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What Is The Most Expensive Coffee In The World?

  • by Alfonso Colasuonno

The most expensive coffee in the world is Black Ivory coffee from Thailand, which is priced at approximately $550 per pound.

Right behind Black Ivory coffee is Guatemala’s Finca El Injerto coffee, selling for around $500 per pound. Panama’s Hacienda La Esmeralda coffee at $350 per pound is another option for gourmet coffee lovers. Rounding out the list of the most expensive coffees in the world are Kopi Luwak coffee from Indonesia at about $160 per pound and Saint Helena coffee from the UK’s remote South Atlantic territory, which sells for the comparatively inexpensive price of $79 per pound.

The American Coffee Landscape

According to the National Coffee Association, 62% of Americans drink coffee on a daily basis. But what types of coffee are they drinking? Mass-produced coffee packed into little cups? Tasteless coffee bought from food trucks when rushing to work? How about serviceable, though unspectacular, coffee from national and international chains?

All of the above are good guesses for what the majority of American coffee drinkers regularly consume.

But do you know which types of coffee are unlikely to be part of the vast majority’s morning commutes? The most expensive coffees in the world…

Is Expensive Coffee Worth It?

Whether expensive coffee is worth its hefty price tag is entirely up to you. Some people delight in the incredible flavors and unique experiences that come with drinking expensive coffee. Others who are more budget-conscious, have less openness to new experiences, or simply have an “if it ain’t broke, don’t fix it” mentality may be less inclined to see the value in high-end coffees. However, even for this latter group, we believe everyone should at least consider trying some of the world’s most upmarket (and flavorful!) coffees.

What is the most expensive coffee grown in the world?

List of the World’s Most Expensive Coffees

#5 - Saint Helena Coffee

Plant Species: Coffea arabica / Bourbon: Green Tipped Bourbon

Are you a history buff? If so, you may want to try this magnificent coffee that Napoleon described as “the only good thing about Saint Helena” during his exile to the tiny island after the Battle of Waterloo.

Even if history is not exactly your thing, you’ll be delighted by the balanced acidity, smooth and rich flavors, mild body, and black cherry notes in this wet-processed Bourbon varietal.

#4 - Kopi Luwak Coffee

Plant Species: Coffea arabica

Alright, let’s get this fact front and center for the squeamish among us: This Indonesian coffee is produced out of partially-digested coffee beans excreted in the dung of the Asian palm civet, a mammal native to the region.

Still here? Good. Because this “cat poop coffee” is high quality. Asian palm civets eat the finest cherries. And the chemical and biological processes in their digestive systems alter the taste significantly, leaving this coffee nearly devoid of any bitterness. Some even say its flavor is reminiscent of black tea. If you’re adventurous, go on and give it a try! 

#3 - Hacienda La Esmeralda Coffee

Plant Species: Coffea arabica / Ethiopian Types: Gesha

This coffee is one of the finest that we’ve ever tasted. It has a rich flavor, one that’s floral and bold with hints of honeysuckle, tangerine, and jasmine. Hacienda La Esmeralda coffee is also known for its crisp acidity.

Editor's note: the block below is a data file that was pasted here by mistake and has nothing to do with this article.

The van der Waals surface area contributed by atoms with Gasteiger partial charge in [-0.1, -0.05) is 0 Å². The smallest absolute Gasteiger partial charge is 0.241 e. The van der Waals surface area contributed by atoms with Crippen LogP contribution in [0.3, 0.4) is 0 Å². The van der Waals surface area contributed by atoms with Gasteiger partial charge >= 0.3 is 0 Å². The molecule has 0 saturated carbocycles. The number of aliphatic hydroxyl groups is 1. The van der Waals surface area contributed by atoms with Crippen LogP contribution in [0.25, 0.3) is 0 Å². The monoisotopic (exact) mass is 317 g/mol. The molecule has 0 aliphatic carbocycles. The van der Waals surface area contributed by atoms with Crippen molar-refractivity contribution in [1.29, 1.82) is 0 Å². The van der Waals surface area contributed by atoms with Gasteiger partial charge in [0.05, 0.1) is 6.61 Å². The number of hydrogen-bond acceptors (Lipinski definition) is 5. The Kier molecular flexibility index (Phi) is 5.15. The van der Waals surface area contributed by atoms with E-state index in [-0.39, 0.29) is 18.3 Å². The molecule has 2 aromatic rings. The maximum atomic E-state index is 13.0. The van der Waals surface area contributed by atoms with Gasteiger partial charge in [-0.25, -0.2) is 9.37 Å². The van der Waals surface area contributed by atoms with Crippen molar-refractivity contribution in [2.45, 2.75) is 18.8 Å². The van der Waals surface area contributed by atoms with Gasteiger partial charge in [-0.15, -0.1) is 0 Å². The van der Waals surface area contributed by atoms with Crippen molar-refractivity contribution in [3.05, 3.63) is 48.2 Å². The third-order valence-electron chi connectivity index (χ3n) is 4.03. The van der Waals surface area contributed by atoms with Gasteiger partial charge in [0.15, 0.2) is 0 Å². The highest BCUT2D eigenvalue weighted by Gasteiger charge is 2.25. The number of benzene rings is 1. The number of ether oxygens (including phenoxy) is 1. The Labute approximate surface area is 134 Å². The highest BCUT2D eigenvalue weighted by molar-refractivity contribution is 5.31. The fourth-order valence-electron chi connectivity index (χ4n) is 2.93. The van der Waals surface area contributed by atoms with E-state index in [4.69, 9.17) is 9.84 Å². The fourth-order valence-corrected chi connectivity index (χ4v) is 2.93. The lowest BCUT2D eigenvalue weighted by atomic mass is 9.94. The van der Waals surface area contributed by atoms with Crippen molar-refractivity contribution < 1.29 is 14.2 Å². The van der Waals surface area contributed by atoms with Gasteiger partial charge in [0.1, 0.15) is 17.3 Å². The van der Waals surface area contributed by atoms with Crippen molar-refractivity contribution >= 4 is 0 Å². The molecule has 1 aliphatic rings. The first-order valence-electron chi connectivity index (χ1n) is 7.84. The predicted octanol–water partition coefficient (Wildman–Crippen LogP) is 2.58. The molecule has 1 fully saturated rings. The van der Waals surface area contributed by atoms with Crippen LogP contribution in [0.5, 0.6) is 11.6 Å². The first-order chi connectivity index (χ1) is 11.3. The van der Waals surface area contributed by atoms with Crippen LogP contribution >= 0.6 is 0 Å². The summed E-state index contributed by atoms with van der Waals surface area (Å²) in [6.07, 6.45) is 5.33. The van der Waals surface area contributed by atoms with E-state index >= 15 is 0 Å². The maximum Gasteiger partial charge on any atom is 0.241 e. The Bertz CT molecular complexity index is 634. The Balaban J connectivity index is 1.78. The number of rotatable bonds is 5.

How did this coffee get to be so spectacular? Hacienda La Esmeralda coffee is farmed on the side of Panama’s Mount Baru under the land’s guava trees. Because of this, some believe that the soil has a “just right” pH that lends itself to creating the perfect cuppa joe.

#2 - Finca El Injerto Coffee

Plant Species: Coffea arabica / Typica: Pacamara (Pacas x Maragogype)

Quality over quantity is the name of the game when it comes to Finca El Injerto coffee. The process by which it is made is entirely sustainable, with every aspect of the production done in-house. And another reason you’ll love this one is because the coffee is only sold through direct trade, rather than more environmentally and socially irresponsible methods.

But what about the taste? Well, it’s sweet and earthy, but packs a chocolatey bite. Finca El Injerto’s texture is unique, with a buttery or milky feel. There’s a reason this coffee is protected by armed guards—it’s just that good!

#1 - Black Ivory Coffee

Plant Species: Coffea arabica / Bourbon: Caturra (and others)

Are you looking for something off the beaten path to add to your bucket list? How about savoring a cup of Black Ivory, the world’s most expensive coffee? Oh, and it just so happens that this coffee is harvested from Arabica beans excreted in elephants’ dung. The challenge is finding this one outside of Thailand, specifically in that nation’s five-star hotels. But if you do come across it, we think you’ll understand why it’s worth its price.

Black Ivory coffee has a unique taste all its own. The flavors in this coffee blend together perfectly in a mixture of caramel, butter, grass, and spice without any bitterness. The chocolatey aroma adds to the richness of the experience. There are valid reasons why many coffee lovers swear that this is the best coffee in the world.

Satisfy Your Coffee Fix

No doubt about it, we at Goldleaf are coffee obsessives. And that’s why our renowned design team created the Coffee Cultivar Family Tree Infographic. Click here to learn more about this stunning art print that features over 80 coffee cultivars.

Tagged with: Coffee

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